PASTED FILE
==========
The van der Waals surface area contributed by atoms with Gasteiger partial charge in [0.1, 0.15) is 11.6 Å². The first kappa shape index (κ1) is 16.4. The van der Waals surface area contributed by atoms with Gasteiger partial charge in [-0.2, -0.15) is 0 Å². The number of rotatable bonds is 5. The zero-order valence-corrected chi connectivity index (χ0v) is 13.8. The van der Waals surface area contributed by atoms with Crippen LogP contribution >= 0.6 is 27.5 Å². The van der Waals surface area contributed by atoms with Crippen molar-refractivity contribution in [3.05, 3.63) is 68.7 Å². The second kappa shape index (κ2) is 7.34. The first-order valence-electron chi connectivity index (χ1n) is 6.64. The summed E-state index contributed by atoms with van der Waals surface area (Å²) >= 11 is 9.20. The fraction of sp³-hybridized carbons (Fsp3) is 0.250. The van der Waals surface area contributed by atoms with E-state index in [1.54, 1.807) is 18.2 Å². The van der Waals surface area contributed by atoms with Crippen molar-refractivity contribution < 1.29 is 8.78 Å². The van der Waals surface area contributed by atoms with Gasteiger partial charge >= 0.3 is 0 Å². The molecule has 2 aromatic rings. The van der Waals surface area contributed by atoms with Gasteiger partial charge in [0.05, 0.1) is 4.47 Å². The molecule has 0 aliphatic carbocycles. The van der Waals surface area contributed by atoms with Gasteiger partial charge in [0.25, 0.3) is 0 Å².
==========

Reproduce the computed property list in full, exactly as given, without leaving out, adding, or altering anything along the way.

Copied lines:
The van der Waals surface area contributed by atoms with Gasteiger partial charge in [0.1, 0.15) is 11.6 Å². The first kappa shape index (κ1) is 16.4. The van der Waals surface area contributed by atoms with Gasteiger partial charge in [-0.2, -0.15) is 0 Å². The number of rotatable bonds is 5. The zero-order valence-corrected chi connectivity index (χ0v) is 13.8. The van der Waals surface area contributed by atoms with Crippen LogP contribution >= 0.6 is 27.5 Å². The van der Waals surface area contributed by atoms with Crippen molar-refractivity contribution in [3.05, 3.63) is 68.7 Å². The second kappa shape index (κ2) is 7.34. The first-order valence-electron chi connectivity index (χ1n) is 6.64. The summed E-state index contributed by atoms with van der Waals surface area (Å²) >= 11 is 9.20. The fraction of sp³-hybridized carbons (Fsp3) is 0.250. The van der Waals surface area contributed by atoms with E-state index in [1.54, 1.807) is 18.2 Å². The van der Waals surface area contributed by atoms with Crippen molar-refractivity contribution < 1.29 is 8.78 Å². The van der Waals surface area contributed by atoms with Gasteiger partial charge >= 0.3 is 0 Å². The molecule has 2 aromatic rings. The van der Waals surface area contributed by atoms with Gasteiger partial charge in [0.05, 0.1) is 4.47 Å². The molecule has 0 aliphatic carbocycles. The van der Waals surface area contributed by atoms with Gasteiger partial charge in [0.25, 0.3) is 0 Å².